When archaeologists first discovered the 5,000-year-old ornate tomb in Spain, they assumed it was for a man. It held a rock crystal dagger, ivory tusks and other lavish items. But now they’ve determined the remains are those of a woman, and all it took was two teeth.
The researchers used a new method of determining sex that analyzes tooth enamel. This technique, developed about five years ago, is more reliable than analyzing skeletal remains in poor condition, according to their study published Thursday in the journal Scientific Reports.
Most details about the life of the “Ivory Lady,” as researchers dubbed her, remain a mystery but there are some clues.
“She was buried alone in a tomb with very special artifacts,” said Leonardo Garcia Sanjuan, a co-author and archaeologist at the University of Seville in Spain. “That shows that she was a special person.”
The tomb is located a few miles west of Seville, near Spain’s southern coast, and was excavated in 2008. Archaeologists thought it contained a young man based on an examination of the poorly preserved bones and the fact that several precious items found in the tomb—including ostrich eggshells and amber along with the tusks and dagger—indicated that the individual held a high social status.
The new technique detects differences in the chemistry of tooth enamel between males and females and can be used even when full DNA is not available.
“This research provides one more piece of evidence questioning old historical narratives,” said Alison Beach, an historian at the University of St. Andrews in Scotland, who was not involved in the study. It shows that “it’s not exclusively true that men have always been the most revered or held the most authority.”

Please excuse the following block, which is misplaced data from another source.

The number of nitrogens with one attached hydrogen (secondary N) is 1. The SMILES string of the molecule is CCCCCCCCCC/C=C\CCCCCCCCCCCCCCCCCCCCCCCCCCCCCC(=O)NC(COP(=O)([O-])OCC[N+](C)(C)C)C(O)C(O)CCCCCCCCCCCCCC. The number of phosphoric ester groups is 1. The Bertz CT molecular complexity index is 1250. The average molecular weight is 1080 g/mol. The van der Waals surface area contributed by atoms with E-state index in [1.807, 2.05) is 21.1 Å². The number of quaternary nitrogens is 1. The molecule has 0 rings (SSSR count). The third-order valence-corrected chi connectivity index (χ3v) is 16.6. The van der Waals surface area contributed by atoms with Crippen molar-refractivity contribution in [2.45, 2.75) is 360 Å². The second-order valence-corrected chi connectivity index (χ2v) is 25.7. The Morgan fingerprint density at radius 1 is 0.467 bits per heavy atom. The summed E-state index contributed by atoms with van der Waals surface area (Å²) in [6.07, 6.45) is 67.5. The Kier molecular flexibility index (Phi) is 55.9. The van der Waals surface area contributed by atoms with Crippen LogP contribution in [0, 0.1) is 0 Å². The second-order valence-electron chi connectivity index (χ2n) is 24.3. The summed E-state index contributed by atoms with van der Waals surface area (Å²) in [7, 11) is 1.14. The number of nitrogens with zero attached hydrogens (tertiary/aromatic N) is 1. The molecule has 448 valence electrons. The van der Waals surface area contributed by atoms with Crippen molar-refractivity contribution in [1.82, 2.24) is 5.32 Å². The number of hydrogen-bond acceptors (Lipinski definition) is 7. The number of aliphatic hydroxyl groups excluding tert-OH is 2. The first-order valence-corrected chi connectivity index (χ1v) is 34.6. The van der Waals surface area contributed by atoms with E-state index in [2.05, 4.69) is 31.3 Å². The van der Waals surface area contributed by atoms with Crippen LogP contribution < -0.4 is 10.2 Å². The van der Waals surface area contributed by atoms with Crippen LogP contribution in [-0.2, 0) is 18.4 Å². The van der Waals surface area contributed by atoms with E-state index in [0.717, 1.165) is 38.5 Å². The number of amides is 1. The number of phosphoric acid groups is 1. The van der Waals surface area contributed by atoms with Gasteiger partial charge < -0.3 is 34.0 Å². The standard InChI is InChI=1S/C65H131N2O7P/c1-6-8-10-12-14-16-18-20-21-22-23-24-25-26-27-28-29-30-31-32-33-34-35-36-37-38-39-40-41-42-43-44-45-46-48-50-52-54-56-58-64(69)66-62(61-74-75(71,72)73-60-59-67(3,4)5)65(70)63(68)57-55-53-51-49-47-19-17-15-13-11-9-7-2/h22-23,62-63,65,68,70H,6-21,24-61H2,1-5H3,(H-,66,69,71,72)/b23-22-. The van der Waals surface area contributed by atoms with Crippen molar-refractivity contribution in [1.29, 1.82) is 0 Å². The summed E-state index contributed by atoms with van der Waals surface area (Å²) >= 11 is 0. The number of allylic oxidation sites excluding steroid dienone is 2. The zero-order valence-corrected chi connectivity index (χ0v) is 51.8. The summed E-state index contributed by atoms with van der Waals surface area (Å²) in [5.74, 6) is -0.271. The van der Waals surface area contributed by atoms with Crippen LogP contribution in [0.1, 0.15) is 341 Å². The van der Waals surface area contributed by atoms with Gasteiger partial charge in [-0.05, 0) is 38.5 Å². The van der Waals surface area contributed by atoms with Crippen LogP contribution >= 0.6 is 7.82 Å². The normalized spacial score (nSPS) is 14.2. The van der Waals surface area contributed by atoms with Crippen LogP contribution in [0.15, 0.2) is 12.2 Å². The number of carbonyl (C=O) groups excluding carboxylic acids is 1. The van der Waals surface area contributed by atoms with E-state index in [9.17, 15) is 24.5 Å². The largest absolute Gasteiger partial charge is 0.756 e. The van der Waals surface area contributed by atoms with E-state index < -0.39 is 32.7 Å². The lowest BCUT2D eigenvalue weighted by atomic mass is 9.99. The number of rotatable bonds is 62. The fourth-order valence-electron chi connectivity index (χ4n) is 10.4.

Marta Cintas-Pena, a co-author and archaeologist at the University of Seville, maintains a database of Copper Age burials found at 21 different archaeological sites on the Iberian Peninsula, which includes Spain and Portugal. It currently has records for 1,723 individuals.
“The Ivory Lady’s burial stands out, head and shoulders, above everyone else—there is absolutely no known male or female burial that compares to hers,” said Garcia Sanjuan.
For around 250 years after the Ivory Lady’s burial, newer graves were built around hers—but always with a 100-foot (30-meter) buffer zone, he said. And around 80 years after her death, people reentered her tomb and placed additional votive objects inside, including the crystal dagger.
Researchers know little about the social or political structure of the society that she belonged to—which was roughly contemporaneous with the rise of the pharaohs in Egypt’s Nile River Valley and with the construction of the first planned city on the banks of the Euphrates in Mesopotamia.
Katharina Rebay-Salisbury, a co-author and archaeologist at the University of Vienna in Austria, suspects the same misidentification might be true at other ancient tombs where researchers assumed, “Oh, this is a rich and prominent person, it must be a male.”
Recently other researchers determined through DNA analysis that a decorated Viking warrior buried in Sweden was a woman, upending prior assumptions.
“If we go back and test, we will get a few more surprises,” Rebay-Salisbury said.
Marta Cintas-Peña et al, Amelogenin peptide analyses reveal female leadership in Copper Age Iberia (c. 2900–2650 BC), Scientific Reports (2023). DOI: 10.1038/s41598-023-36368-x
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Lavish tomb in ancient Spain belonged to a woman, not a man, new research shows (2023, July 8)
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